undergird

verb
un·​der·​gird | \ ˌən-dər-ˈgərd How to pronounce undergird (audio) \
undergirded; undergirding; undergirds

Definition of undergird

transitive verb

1 archaic : to make secure underneath took measures to undergird the ship — Acts 27:17 (Revised Standard Version)
2 : to form the basis or foundation of : strengthen, support facts and statistics subtly undergird his commentary— Susan Q. Stranahan

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The English verb gird means, among other things, "to encircle or bind with a flexible band." When undergird first entered English in the 16th century it meant "to make secure underneath," as by passing a rope or chain underneath something (such as a ship). That literal sense has long since fallen out of use, but in the 19th century undergird picked up the figurative "strengthen" or "support" sense that we still use. Gird and consequently undergird both derive from the Old English geard, meaning "enclosure" or "yard." Gird also gives us girder, a noun referring to a horizontal piece supporting a structure.

Examples of undergird in a Sentence

the theory of evolution undergirds virtually all of modern biology
Recent Examples on the Web All of these things clearly undergird the functioning of our economy, just as a smooth road allows trucks to transport goods to stores and drivers to get to their workplaces. Bryce Covert, Star Tribune, 28 Apr. 2021 Resolving this will take the efforts of not only food pantries like Bread of Life of Malden, but also legislators to address the structural issues that undergird the crisis. BostonGlobe.com, 8 Apr. 2021 To some community leaders, though, prosecuting hate crimes is not the best method for addressing the broader structural ills that undergird the violence that makes headlines. BostonGlobe.com, 4 Apr. 2021 Indeed, the worst thing about this overwrought and underthought superspectacle is the trivialization, manipulation, and deformation of the sincere and serious emotions that undergird and motivate its cast of heroes. Richard Brody, The New Yorker, 18 Mar. 2021 The tepid demand concerned investors because the government is expected to sell a huge amount of debt in coming months to pay for the stimulus efforts that undergird the recovery. Sam Goldfarb, WSJ, 28 Feb. 2021 Limits—of time, space, materials, use cases, etc.—are what spark great design, and the global pandemic has forced everyone to reexamine the products, services, systems, processes and assumptions that undergird the modern world all at once. Ellen Mcgirt, Fortune, 2 Dec. 2020 It’s about protecting the economy and the people who undergird it. WSJ, 22 Dec. 2020 Instead, according to Inam, three fundamental pillars should undergird any use of A.I. Jeremy Kahn, Fortune, 22 Sep. 2020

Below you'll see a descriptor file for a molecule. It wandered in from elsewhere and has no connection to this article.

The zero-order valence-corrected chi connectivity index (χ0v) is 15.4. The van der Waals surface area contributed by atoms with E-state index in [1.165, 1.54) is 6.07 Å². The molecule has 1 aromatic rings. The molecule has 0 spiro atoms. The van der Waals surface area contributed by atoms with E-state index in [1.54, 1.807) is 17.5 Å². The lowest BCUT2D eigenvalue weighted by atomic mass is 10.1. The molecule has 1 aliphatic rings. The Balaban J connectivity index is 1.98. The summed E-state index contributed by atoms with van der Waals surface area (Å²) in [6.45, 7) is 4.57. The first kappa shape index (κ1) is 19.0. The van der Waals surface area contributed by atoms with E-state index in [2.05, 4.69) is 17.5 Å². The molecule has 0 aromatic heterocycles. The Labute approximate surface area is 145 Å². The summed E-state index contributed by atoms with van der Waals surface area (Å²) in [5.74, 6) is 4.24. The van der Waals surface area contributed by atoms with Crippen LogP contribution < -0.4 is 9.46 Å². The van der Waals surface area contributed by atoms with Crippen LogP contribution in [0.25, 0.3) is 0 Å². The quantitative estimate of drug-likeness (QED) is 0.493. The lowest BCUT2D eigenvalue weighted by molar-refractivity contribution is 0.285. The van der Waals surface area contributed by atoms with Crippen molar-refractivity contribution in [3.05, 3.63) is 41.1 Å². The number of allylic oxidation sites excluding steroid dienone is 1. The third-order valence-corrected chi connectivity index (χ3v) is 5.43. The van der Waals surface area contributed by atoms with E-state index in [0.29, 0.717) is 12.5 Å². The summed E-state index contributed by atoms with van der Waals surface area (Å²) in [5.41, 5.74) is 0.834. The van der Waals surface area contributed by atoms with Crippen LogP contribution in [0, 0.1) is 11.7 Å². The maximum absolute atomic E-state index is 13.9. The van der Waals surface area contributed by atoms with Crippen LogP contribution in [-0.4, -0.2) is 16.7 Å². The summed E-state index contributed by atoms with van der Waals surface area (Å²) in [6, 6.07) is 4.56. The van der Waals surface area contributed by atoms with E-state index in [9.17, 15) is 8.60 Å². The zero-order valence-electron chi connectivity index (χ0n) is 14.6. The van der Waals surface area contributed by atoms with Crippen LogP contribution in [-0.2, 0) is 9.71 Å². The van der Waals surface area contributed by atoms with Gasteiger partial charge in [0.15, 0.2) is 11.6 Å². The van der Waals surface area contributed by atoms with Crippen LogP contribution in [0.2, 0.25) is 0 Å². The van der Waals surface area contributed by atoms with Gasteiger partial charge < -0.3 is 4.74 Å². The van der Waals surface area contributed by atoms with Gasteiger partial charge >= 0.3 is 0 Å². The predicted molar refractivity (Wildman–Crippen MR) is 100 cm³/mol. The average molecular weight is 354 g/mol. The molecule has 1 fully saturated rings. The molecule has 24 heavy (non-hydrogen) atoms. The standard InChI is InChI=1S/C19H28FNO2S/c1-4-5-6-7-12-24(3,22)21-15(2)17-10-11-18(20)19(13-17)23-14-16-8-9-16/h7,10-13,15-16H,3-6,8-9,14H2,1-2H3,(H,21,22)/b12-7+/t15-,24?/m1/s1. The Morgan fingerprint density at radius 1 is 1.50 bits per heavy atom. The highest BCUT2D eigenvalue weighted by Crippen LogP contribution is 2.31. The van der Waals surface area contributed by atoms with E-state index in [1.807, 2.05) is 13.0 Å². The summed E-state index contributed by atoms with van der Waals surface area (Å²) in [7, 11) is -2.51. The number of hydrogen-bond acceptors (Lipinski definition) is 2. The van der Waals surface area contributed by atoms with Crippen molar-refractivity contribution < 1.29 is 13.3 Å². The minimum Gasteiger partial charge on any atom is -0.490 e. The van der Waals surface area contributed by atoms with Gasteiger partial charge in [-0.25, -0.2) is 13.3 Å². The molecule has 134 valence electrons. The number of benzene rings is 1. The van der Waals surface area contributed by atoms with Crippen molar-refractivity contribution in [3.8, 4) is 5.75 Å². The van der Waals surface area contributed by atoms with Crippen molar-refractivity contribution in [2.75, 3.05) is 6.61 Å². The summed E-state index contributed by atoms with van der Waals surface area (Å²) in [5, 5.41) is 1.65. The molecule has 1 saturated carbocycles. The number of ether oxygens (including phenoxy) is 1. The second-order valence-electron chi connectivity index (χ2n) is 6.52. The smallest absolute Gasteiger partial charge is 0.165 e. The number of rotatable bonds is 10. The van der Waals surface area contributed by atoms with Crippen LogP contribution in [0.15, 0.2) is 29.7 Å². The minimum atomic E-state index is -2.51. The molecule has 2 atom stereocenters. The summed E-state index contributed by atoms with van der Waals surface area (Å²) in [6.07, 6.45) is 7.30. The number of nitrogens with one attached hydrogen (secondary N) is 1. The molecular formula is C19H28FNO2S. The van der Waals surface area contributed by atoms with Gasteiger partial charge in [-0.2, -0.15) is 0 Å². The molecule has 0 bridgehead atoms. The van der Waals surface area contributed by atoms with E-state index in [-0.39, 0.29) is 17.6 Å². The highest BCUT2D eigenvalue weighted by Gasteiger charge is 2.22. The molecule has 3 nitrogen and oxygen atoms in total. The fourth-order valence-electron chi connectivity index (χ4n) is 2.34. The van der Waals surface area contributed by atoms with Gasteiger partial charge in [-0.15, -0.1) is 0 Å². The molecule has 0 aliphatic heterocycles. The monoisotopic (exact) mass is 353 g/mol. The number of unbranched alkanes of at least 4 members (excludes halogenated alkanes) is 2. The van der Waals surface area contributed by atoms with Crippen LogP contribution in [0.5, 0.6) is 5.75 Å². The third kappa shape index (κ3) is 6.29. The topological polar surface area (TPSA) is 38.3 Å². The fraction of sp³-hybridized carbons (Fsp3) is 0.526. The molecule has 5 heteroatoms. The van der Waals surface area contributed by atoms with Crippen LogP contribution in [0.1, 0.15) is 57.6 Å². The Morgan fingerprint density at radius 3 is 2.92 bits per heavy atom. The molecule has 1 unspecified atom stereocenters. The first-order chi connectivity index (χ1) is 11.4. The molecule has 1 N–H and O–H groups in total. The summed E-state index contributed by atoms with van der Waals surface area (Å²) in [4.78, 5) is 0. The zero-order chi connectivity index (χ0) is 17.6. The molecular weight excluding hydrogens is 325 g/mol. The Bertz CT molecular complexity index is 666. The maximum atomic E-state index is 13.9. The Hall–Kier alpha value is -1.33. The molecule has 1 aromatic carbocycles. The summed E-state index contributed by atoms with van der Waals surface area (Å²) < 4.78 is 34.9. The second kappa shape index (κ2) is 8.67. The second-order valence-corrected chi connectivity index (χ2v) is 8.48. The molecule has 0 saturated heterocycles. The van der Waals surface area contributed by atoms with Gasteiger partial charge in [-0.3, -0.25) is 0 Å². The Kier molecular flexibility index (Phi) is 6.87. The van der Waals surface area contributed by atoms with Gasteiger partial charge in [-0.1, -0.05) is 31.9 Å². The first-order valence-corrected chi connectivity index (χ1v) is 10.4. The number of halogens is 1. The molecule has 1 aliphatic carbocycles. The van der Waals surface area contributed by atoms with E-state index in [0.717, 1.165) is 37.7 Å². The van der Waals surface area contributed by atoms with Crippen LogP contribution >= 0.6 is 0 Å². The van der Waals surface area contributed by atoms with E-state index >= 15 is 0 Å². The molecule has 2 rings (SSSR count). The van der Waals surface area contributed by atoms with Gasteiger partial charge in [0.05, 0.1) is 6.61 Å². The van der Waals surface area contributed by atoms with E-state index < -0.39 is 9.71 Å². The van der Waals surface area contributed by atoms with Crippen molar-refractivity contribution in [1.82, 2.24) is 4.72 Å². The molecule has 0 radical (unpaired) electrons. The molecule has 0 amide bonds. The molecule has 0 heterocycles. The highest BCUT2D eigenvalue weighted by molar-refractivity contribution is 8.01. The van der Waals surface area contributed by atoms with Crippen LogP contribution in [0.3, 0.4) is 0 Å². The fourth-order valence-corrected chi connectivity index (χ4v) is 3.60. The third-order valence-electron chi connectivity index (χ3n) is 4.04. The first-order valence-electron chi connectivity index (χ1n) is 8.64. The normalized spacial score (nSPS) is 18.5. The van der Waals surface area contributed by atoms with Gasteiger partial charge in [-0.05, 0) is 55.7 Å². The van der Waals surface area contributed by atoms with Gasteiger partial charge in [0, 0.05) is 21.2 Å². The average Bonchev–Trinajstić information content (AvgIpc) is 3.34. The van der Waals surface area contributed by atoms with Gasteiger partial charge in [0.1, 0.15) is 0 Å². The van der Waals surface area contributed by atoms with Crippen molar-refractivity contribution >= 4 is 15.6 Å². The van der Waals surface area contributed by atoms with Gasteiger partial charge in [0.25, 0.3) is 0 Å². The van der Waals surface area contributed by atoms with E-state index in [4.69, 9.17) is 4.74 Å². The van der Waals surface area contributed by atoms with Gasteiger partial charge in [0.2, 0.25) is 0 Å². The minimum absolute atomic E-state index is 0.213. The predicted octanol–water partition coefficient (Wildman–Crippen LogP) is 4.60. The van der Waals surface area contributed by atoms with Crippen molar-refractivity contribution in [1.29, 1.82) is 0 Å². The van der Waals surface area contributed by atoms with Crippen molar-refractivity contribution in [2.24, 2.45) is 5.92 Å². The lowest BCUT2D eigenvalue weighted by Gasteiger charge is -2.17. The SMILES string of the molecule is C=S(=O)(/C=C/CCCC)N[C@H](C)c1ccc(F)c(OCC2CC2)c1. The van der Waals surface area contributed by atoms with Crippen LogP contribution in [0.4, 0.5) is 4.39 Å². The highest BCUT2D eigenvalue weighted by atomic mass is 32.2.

These example sentences are selected automatically from various online news sources to reflect current usage of the word 'undergird.' Views expressed in the examples do not represent the opinion of Merriam-Webster or its editors. Send us feedback.

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First Known Use of undergird

1526, in the meaning defined at sense 1

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The first known use of undergird was in 1526

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Last Updated

5 May 2021

Cite this Entry

“Undergird.” Merriam-Webster.com Dictionary, Merriam-Webster, https://www.merriam-webster.com/dictionary/undergird. Accessed 18 Jun. 2021.

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More Definitions for undergird

undergird

verb

English Language Learners Definition of undergird

chiefly US : to strengthen or support (something) from below

More from Merriam-Webster on undergird

Thesaurus: All synonyms and antonyms for undergird

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